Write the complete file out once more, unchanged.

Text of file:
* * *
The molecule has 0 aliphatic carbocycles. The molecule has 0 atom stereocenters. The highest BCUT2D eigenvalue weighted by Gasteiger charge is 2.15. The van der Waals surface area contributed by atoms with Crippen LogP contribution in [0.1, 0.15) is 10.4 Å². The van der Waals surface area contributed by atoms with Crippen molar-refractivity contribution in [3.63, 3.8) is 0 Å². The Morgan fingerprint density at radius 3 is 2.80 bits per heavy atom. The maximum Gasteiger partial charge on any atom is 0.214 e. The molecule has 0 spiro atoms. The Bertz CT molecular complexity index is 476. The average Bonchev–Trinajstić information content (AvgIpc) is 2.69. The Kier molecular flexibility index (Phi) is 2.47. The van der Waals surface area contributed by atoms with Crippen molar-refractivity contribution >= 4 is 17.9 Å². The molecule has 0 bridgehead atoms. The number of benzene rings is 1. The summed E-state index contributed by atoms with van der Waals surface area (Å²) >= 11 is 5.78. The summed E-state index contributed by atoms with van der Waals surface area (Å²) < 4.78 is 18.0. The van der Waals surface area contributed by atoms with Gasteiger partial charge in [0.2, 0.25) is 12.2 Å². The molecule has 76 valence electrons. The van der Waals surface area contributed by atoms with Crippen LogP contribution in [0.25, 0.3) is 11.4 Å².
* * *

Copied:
The molecule has 0 aliphatic carbocycles. The molecule has 0 atom stereocenters. The highest BCUT2D eigenvalue weighted by Gasteiger charge is 2.15. The van der Waals surface area contributed by atoms with Crippen LogP contribution in [0.1, 0.15) is 10.4 Å². The van der Waals surface area contributed by atoms with Crippen molar-refractivity contribution in [3.63, 3.8) is 0 Å². The Morgan fingerprint density at radius 3 is 2.80 bits per heavy atom. The maximum Gasteiger partial charge on any atom is 0.214 e. The molecule has 0 spiro atoms. The Bertz CT molecular complexity index is 476. The average Bonchev–Trinajstić information content (AvgIpc) is 2.69. The Kier molecular flexibility index (Phi) is 2.47. The van der Waals surface area contributed by atoms with Crippen molar-refractivity contribution >= 4 is 17.9 Å². The molecule has 0 bridgehead atoms. The number of benzene rings is 1. The summed E-state index contributed by atoms with van der Waals surface area (Å²) >= 11 is 5.78. The summed E-state index contributed by atoms with van der Waals surface area (Å²) < 4.78 is 18.0. The van der Waals surface area contributed by atoms with Gasteiger partial charge in [0.2, 0.25) is 12.2 Å². The molecule has 76 valence electrons. The van der Waals surface area contributed by atoms with Crippen LogP contribution in [0.25, 0.3) is 11.4 Å².